The response in the media is the same response that is made to each tragedy. The national media hypes it up and sensationalizes the whole thing. In the eyes of this kind of beastly, low-life killer it makes them a celebrity. We then continue to have copycat killings, so that a very mentally twisted nobody can think of himself as a sick cult hero. Many others use such tragedies to gain attention for themselves.
Then, there are always the politicians that come out of the woodwork to get a little piece of the pie, so to speak, of the media circus related to the tragedy. They tell what needs to be done to right the wrong.
People who are for strict gun control have a new platform from which to beat their political drum. It is like they care more about exploiting a tragedy for their own cause than really helping the survivors.
It is very sad that a tragedy such as this soon ceases to be in the headlines and the victims’ families are left with a lifetime of heartache. Then, all that politicians can think of is to punish all the law-abiding citizens with strict gun control through gun bans, waiting lists, and restrictions on ammunition, etc. (More comment of that later).
Well, Timothy McVeigh didn’t need a gun to kill all those children and adults in Oklahoma City. He used materials that were readily available. Certainly, the terrorists on 9/11 did not need a gun to kill thousands. Very often we hear about some suicide bomber using materials other than a gun to kill himself and others.
The media makes sure we hear about all this.
But, you seldom hear in the news about the law-abiding citizen who legally owns and carries a gun that has had to defend himself or others from being seriously injured or killed. It happens regularly.
Can we do more to save lives throughout the country? Sure we can, but in the obvious ways to do so most cities and counties cannot afford it, or are unwilling to pay the high cost. Neither is the federal government. Some of these ways are having SROs, or more of them, more officers on duty, longer incarcerations and effective use of the death penalty.
Locally, we continue to review the security needs of our schools. We are open to any improvements and in adjusting our tactics, if need be. We will take any measure we can take. Obviously, it would be foolish to divulge details related to security.
Our experienced deputies become acquainted with vehicles and people who live in their patrol zones. Our school resource officers gain the confidence of parents, teachers, students and staff of the schools that they serve. The longer they are at the school the more sensitive they become to all of the comings and goings at their assigned schools. Their supervisors become aware, also, of the strengths and weaknesses of school security.
School security is an ongoing concern at the Sheriffs Office. Although we have put our SROs through some specialized training, school security will remain a work in progress. We will use other deputies to include the schools in their areas in their patrol efforts, as well.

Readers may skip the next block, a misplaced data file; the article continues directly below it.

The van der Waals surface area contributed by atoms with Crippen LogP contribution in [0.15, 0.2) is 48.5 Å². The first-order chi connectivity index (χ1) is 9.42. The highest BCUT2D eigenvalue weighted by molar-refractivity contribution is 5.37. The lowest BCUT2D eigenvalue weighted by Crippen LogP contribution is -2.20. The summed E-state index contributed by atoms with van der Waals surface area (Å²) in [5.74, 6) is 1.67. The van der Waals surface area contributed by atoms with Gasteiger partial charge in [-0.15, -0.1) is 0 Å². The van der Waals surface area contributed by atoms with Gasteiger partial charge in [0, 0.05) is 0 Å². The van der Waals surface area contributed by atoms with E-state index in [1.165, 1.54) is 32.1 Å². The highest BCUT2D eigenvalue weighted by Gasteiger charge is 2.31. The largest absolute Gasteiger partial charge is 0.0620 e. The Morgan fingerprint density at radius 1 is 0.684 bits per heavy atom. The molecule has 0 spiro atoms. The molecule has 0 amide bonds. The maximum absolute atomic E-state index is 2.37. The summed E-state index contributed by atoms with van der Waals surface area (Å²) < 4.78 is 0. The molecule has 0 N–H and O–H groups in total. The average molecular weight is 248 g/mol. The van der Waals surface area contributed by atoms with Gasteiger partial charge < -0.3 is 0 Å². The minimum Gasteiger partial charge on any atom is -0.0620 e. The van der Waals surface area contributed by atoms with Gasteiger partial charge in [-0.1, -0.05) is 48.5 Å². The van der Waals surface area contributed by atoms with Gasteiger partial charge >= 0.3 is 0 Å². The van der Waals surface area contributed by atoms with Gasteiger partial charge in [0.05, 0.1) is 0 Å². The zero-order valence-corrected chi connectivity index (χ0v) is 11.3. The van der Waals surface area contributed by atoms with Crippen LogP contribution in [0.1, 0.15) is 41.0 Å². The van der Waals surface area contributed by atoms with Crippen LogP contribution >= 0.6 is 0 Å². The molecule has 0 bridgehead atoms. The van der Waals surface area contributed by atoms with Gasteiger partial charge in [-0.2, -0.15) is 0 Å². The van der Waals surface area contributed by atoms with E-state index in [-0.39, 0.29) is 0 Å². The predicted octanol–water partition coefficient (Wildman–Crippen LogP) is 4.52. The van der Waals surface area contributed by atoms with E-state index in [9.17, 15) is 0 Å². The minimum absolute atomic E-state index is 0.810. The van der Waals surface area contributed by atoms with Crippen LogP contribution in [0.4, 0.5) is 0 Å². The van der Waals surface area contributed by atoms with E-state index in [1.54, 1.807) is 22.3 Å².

Yet, much greater law-enforcement presence in our schools is dependent upon the funding of the County Commission. You the taxpayers are the ones who give them permission (or the power) to allocate funds for a greater law-enforcement presence. As our population increases this becomes an even greater problem.
As sheriff, I am committed to doing whatever is necessary to keep our children safe. We will not have a knee-jerk, emotional reaction, but continue with a calculated, judicious plan to get the job done.
Information shared with our SRO’s and other deputies is always appreciated. As we are informed of the activities of people who live on the fringe, it helps in building an intelligence base as we work to prevent crime. Information, including rumors and gossip, has helped discerning deputies to solve crimes and improve his/her crime-fighting capability.
I think many of you know that I have taught the Tennessee Handgun Permit program since it became law in 1991. If you are aware of that you, also, know that I support the 2nd Amendment and the right for law-abiding citizens to keep and bear arms. It is for certain that the handgun permit program has worked well and has not resulted in abuses.
It would make more sense to me to allow adequately trained, select teachers and ex-law-enforcement people in schools with permits to go armed, or at least have access to a handgun. That would be better than banning guns. Generally, all that does is raise prices of guns and ammo and make it harder for law-abiding citizens, even officers, to purchase them. Criminals will steal them or use knives or other weapons, as some have done before.
We, certainly, can’t ban all the other things that can be used as weapons.
You may have noticed that the death penalty for McVeigh in the Oklahoma City bombing has been effective in stopping such domestic terrorism. Also, churches have beefed up security and some have members that have gone through reserve programs to become reserve deputies. Since then there has been no church shootings that I am aware of. These are some things for us to think about.
Thanks for reading.